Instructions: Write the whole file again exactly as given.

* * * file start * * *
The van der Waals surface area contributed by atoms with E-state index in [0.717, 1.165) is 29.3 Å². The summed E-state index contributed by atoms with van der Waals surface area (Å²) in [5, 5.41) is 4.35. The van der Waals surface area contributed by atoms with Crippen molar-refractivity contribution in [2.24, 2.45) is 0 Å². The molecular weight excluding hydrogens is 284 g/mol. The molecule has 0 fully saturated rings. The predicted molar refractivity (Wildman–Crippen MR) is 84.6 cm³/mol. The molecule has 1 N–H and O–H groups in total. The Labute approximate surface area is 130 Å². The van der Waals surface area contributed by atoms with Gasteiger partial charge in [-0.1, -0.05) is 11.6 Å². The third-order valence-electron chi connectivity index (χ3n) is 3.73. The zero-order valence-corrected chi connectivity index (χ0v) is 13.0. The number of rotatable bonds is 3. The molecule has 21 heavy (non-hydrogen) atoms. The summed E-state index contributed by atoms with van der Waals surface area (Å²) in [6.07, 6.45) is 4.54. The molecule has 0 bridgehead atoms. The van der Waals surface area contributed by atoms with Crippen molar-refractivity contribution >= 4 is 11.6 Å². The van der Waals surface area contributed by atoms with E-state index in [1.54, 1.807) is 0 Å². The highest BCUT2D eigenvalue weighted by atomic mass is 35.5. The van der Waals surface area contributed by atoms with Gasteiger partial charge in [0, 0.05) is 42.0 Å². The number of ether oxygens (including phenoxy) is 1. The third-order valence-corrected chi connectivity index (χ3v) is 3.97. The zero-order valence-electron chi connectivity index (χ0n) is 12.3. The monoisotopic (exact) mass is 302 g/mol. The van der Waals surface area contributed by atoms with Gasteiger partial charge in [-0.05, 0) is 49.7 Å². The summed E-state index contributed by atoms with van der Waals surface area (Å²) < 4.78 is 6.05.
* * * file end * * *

The van der Waals surface area contributed by atoms with E-state index in [0.717, 1.165) is 29.3 Å². The summed E-state index contributed by atoms with van der Waals surface area (Å²) in [5, 5.41) is 4.35. The van der Waals surface area contributed by atoms with Crippen molar-refractivity contribution in [2.24, 2.45) is 0 Å². The molecular weight excluding hydrogens is 284 g/mol. The molecule has 0 fully saturated rings. The predicted molar refractivity (Wildman–Crippen MR) is 84.6 cm³/mol. The molecule has 1 N–H and O–H groups in total. The Labute approximate surface area is 130 Å². The van der Waals surface area contributed by atoms with Gasteiger partial charge in [-0.1, -0.05) is 11.6 Å². The third-order valence-electron chi connectivity index (χ3n) is 3.73. The zero-order valence-corrected chi connectivity index (χ0v) is 13.0. The number of rotatable bonds is 3. The molecule has 21 heavy (non-hydrogen) atoms. The summed E-state index contributed by atoms with van der Waals surface area (Å²) in [6.07, 6.45) is 4.54. The molecule has 0 bridgehead atoms. The van der Waals surface area contributed by atoms with Crippen molar-refractivity contribution >= 4 is 11.6 Å². The van der Waals surface area contributed by atoms with E-state index in [1.54, 1.807) is 0 Å². The highest BCUT2D eigenvalue weighted by atomic mass is 35.5. The van der Waals surface area contributed by atoms with Gasteiger partial charge in [0, 0.05) is 42.0 Å². The number of ether oxygens (including phenoxy) is 1. The third-order valence-corrected chi connectivity index (χ3v) is 3.97. The zero-order valence-electron chi connectivity index (χ0n) is 12.3. The monoisotopic (exact) mass is 302 g/mol. The van der Waals surface area contributed by atoms with Gasteiger partial charge in [-0.05, 0) is 49.7 Å². The summed E-state index contributed by atoms with van der Waals surface area (Å²) < 4.78 is 6.05.